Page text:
The day started well. There was coffee of course, and even the tail end of sunrise was nice enough I scuttled out. But. (Just so you know, there are several buts in this blog.)
Somehow what got captured on camera was not what my eyes were seeing. The cloud photos were meh. The house bathed in the rosy light was nice but not remarkable. It's really mainly a shot showing the state of the garden that day. Still, I enjoyed it for what my eyes saw.
Sean and I had arranged to get together for a photo ramble on Friday, and so we did. We ended up in what I think of Bowmont Park, though the sign says Dale Hodges park. Whatever. We did a nice loop, starting on top of the bluff, going down the hill to the storm water stilling pond, and back through the engineered wetlands. It ended up being 5 K or so, not that we're going for distance or time. But.
Normally when I import photos to the computer for editing I'm eager to see at least a few of them. I'll know when I took it that it was good and I want to see how good. Yes there are occasional crushing disappointments as I realize I missed focus ever so slightly, or there's something in the composition I didn't see at through the viewfinder. To compensate there are occasional happy surprises.
The quickest look during the import process at the one shot I had actually worked on, changing lenses and everything, was disappointing. I had other things to do that afternoon so I set it all aside. During our lunch after the ramble Sean and I had discussed (among many other things) the idea of letting photos sit a little while before editing, as a way of increasing objectivity. So I didn't mind trying this. I actually edited Sunday morning.
It didn't take long. Once I sat down and looked at them I realized almost all of them weren't really shots of anything in particular. Yes the wind was calm so there were some nice reflections to be had. Normally I like reflections but these didn't do anything for me. Many of the shots were a nice "so there I was and this is what there looks like" which is fine if you're writing a travelogue.
We talked about black and white photography a bit, and just writing this now I'm wondering if some of the shots would be better for being converted to b&w. Not that I'll do that now. Maybe this afternoon.
For a while I worked on a mushroom or fungus growing out of a tree crack. It had nice rills on the underside. I felt like a beginner photographer again. I knew what I wanted, or thought I did, and I didn't get it. Yes, I could show you a photo of my attempts, but I won't. Why waste the bandwidth? I'm not even sure what I was doing wrong, though I suspect I really should have set up a tripod and played with the exposure and aperture more. Maybe if I'd been more organized and analytical I'd have set up a series of shots and focus stacked them.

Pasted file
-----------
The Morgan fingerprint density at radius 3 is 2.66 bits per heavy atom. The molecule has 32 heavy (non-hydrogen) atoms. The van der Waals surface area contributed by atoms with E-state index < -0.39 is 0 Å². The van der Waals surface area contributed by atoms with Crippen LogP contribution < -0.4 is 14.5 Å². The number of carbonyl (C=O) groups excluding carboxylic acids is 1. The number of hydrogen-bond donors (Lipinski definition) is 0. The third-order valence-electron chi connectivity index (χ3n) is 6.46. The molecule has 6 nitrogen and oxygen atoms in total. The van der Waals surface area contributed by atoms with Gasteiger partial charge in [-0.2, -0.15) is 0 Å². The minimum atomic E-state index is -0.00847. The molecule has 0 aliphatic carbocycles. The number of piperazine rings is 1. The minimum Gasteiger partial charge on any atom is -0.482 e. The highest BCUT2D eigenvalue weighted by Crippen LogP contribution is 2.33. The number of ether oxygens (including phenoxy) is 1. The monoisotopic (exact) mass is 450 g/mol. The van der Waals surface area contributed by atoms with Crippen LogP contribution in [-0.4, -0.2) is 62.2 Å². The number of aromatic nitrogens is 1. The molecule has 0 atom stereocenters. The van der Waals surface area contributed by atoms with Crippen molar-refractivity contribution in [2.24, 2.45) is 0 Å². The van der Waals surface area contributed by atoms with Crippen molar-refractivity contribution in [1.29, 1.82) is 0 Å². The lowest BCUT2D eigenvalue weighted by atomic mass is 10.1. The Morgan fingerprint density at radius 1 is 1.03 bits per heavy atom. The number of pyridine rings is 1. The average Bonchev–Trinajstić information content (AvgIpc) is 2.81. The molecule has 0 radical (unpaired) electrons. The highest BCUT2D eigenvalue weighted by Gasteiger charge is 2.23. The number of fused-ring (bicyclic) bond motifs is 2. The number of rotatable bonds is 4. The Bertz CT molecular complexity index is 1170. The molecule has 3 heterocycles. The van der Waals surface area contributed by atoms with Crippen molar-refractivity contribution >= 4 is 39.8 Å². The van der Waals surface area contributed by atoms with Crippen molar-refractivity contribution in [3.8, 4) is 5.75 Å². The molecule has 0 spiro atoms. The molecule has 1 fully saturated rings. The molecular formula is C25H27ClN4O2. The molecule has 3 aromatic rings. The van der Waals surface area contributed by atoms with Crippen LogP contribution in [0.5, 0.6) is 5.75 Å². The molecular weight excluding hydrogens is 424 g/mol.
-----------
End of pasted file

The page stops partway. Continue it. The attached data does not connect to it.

In the end there were only 4 shots that made the editing cut.
This is not that fungus or mushroom. It's another one that I saw on the way out and didn't really think about a lot. Let's just say it's in no danger of being image of the month.
My readers know I'm a big fan of old wood. I'm a little surprised this panorama worked, from a technical merging perspective. There's lots of interesting stuff on it, but there was a fence or something just underneath it that played hob with the composition.
Sean getting a nice shot of bullrush fluff. I think. Hope it works out. I tried a similar shot with a bush seed head or something, and was not pleased with the result.
The best reflection of the bunch, and yet.
Don't get the idea that I think the day was a failure. Oh no! I had last seen the park when it was under construction and I think they've done a great job. It's on my list of places to visit again.
I'm thinking that the photos reflected my mindset. I didn't have a clear vision for what I was wanting. I didn't really think about what I was trying to say with the photos, and as a result the photos didn't say anything.